5. Complications Following Arthroscopic Rotator Cuff Tear Repair

    PubMed Central

    Audig, Laurent; Blum, Raphael; Mller, Andreas M.; Flury, Matthias; Durchholz, Holger

    2015-01-01

    Background Valid comparison of outcomes after surgical procedures requires consensus on which instruments and parameters should be used, including the recording and evaluation of surgical complications. An international standard outlining the terminology and definitions of surgical complications in orthopaedics is lacking. Purpose This study systematically reviewed the literature for terms and definitions related to the occurrence of negative events or complications after arthroscopic rotator cuff repair (ARCR) with specific focus on shoulder stiffness. Study Design Systematic review; Level of evidence, 4. Methods PubMed, EMBASE, Cochrane Library, and Scopus databases were searched for reviews, clinical studies, and case reports of complications associated with ARCR. Reference lists of selected articles were also screened. The terminology of complications and their definitions were extracted from all relevant original articles by a single reviewer and verified by a second reviewer. Definitions of shoulder stiffness or equivalent terms were tabulated. Results Of 654 references published after 2007 and obtained from the search, 233 full-text papers (44 reviews, 155 studies, 31 case reports, and 3 surgical technique presentations) were reviewed. Twenty-two additional references cited for a definition were checked. One report defined the term surgical complication. There were 242 different terms used to describe local events and 64 to describe nonlocal events. Furthermore, 16 definitions of terms such as frozen shoulder, shoulder stiffness, or stiff painful shoulder were identified. Diagnosis criteria for shoulder stiffness differed widely; 12 various definitions for restriction in range of motion were noted. One definition included a gradation of stiffness severity, whereas another considered the patients subjective assessment of motion. Conclusion The literature does not consistently report on complications after ARCR, making valid comparison of the incidence of these events among published reports impossible. Specifically, the variation in criteria used to diagnose shoulder stiffness is problematic for valid and accurate reporting of this event. A standard for reporting this event and other complications after ARCR is needed. Clinical Relevance This review serves as the basis for the development of a uniform documentation process for shoulder stiffness and the standardization of complication definitions in ARCR following international consensus. PMID:26665096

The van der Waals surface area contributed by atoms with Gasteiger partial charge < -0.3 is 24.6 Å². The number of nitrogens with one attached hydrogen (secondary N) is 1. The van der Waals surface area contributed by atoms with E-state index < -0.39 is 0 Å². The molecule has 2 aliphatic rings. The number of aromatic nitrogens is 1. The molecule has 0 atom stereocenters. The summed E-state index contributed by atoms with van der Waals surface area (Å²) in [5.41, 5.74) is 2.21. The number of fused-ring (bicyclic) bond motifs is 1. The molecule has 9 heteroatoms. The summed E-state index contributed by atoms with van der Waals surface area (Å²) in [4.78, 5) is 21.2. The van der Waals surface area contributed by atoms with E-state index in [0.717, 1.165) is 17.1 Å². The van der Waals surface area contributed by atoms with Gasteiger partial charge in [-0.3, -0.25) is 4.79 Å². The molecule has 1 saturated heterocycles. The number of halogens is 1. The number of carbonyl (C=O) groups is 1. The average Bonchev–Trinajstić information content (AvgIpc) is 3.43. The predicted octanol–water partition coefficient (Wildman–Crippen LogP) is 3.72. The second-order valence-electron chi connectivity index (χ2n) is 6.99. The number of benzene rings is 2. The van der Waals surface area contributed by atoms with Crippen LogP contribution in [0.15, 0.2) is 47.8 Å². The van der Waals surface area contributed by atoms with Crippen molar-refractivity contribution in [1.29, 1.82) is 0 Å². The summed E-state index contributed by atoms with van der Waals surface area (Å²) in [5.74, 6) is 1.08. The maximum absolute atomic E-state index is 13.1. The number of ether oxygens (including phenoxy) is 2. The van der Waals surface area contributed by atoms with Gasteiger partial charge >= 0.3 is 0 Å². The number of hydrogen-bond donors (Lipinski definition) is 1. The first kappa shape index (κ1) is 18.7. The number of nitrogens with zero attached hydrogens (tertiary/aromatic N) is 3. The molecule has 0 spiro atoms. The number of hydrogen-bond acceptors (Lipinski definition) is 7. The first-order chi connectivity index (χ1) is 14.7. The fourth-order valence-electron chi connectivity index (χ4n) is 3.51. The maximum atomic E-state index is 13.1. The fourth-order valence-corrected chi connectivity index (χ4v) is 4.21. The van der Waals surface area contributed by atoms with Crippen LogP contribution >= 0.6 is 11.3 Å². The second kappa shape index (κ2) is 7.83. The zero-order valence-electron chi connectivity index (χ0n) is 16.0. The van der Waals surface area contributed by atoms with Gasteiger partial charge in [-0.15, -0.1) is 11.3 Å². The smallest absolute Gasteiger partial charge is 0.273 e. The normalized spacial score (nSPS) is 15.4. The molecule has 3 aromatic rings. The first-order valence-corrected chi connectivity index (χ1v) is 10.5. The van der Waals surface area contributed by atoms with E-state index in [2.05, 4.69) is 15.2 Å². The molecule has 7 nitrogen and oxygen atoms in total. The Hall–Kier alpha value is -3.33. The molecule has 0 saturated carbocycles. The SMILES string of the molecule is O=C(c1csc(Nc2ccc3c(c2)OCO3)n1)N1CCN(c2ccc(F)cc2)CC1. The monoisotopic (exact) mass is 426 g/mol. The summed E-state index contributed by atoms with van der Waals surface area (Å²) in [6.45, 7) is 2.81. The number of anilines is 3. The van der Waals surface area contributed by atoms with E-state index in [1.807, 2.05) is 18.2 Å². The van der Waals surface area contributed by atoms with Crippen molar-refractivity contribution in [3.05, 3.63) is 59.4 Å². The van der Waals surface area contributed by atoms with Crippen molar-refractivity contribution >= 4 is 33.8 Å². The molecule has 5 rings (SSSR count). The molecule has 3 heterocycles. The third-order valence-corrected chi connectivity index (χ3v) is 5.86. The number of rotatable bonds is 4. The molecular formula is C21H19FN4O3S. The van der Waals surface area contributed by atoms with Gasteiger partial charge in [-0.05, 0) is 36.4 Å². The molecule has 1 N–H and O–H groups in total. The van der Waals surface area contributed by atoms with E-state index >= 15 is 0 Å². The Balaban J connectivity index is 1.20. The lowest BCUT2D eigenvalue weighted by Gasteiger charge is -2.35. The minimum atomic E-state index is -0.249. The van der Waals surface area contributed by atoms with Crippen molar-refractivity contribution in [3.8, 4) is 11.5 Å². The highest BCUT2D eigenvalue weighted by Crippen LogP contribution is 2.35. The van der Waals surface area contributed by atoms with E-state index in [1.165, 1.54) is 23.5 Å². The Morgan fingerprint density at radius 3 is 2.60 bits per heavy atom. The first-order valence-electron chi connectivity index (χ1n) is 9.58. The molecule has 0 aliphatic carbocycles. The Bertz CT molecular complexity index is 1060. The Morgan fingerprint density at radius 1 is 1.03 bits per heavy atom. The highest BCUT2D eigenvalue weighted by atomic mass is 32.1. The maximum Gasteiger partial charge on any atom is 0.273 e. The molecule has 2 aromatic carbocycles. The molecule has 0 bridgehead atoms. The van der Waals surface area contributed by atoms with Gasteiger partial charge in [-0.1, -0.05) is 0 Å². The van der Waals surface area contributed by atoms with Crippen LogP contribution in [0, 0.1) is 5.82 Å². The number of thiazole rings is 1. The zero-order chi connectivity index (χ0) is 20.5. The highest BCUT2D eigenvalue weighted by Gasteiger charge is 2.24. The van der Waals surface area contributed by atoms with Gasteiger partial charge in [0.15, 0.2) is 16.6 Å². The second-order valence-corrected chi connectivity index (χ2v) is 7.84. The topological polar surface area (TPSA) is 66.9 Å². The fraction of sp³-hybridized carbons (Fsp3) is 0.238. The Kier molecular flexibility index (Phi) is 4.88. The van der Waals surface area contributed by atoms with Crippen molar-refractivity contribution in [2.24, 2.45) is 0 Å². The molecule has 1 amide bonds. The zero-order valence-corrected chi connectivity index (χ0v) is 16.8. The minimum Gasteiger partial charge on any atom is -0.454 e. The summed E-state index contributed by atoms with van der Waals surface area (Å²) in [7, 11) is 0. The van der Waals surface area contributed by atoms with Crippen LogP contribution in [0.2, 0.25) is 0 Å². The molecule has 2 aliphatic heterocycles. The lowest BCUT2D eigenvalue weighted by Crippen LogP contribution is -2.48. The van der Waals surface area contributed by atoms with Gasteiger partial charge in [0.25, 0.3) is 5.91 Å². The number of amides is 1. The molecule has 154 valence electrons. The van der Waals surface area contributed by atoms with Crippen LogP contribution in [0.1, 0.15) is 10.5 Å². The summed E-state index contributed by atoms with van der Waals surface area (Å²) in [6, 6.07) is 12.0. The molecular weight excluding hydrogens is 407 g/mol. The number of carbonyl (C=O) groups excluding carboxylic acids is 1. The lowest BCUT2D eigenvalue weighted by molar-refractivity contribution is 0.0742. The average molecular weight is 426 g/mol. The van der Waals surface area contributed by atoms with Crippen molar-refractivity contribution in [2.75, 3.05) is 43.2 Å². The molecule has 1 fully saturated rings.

6. Acute complications of spinal cord injuries

    PubMed Central

    Hagen, Ellen Merete

    2015-01-01

    The aim of this paper is to give an overview of acute complications of spinal cord injury (SCI). Along with motor and sensory deficits, instabilities of the cardiovascular, thermoregulatory and broncho-pulmonary system are common after a SCI. Disturbances of the urinary and gastrointestinal systems are typical as well as sexual dysfunction. Frequent complications of cervical and high thoracic SCI are neurogenic shock, bradyarrhythmias, hypotension, ectopic beats, abnormal temperature control and disturbance of sweating, vasodilatation and autonomic dysreflexia. Autonomic dysreflexia is an abrupt, uncontrolled sympathetic response, elicited by stimuli below the level of injury. The symptoms may be mild like skin rash or slight headache, but can cause severe hypertension, cerebral haemorrhage and death. All personnel caring for the patient should be able to recognize the symptoms and be able to intervene promptly. Disturbance of respiratory function are frequent in tetraplegia and a primary cause of both short and long-term morbidity and mortality is pulmonary complications. Due to physical inactivity and altered haemostasis, patients with SCI have a higher risk of venous thromboembolism and pressure ulcers. Spasticity and pain are frequent complications which need to be addressed. The psychological stress associated with SCI may lead to anxiety and depression. Knowledge of possible complications during the acute phase is important because they may be life threatening and/ or may lead to prolonged rehabilitation. PMID:25621207

  7. Complications of Microsurgery of Vestibular Schwannoma

    PubMed Central

    Zv??ina, Eduard; Balogov, Zuzana; Sk?ivan, Ji?; Kraus, Josef; Syka, Josef; Chovanec, Martin

    2014-01-01

    Background. The aim of this study was to analyze complications of vestibular schwannoma (VS) microsurgery. Material and Methods. A retrospective study was performed in 333 patients with unilateral vestibular schwannoma indicated for surgical treatment between January 1997 and December 2012. Postoperative complications were assessed immediately after VS surgery as well as during outpatient followup. Results. In all 333 patients microsurgical vestibular schwannoma (Koos grade 1: 12, grade 2: 34, grade 3: 62, and grade 4: 225) removal was performed. The main neurological complication was facial nerve dysfunction. The intermediate and poor function (HB IIIVI) was observed in 124 cases (45%) immediately after surgery and in 104 cases (33%) on the last followup. We encountered disordered vestibular compensation in 13%, permanent trigeminal nerve dysfunction in 1%, and transient lower cranial nerves (IXXI) deficit in 6%. Nonneurological complications included CSF leakage in 63% (lateral/medial variant: 99/1%), headache in 9%, and intracerebral hemorrhage in 5%. We did not encounter any case of meningitis. Conclusions. Our study demonstrates that despite the benefits of advanced high-tech equipment, refined microsurgical instruments, and highly developed neuroimaging technologies, there are still various and significant complications associated with vestibular schwannomas microsurgery. PMID:24987677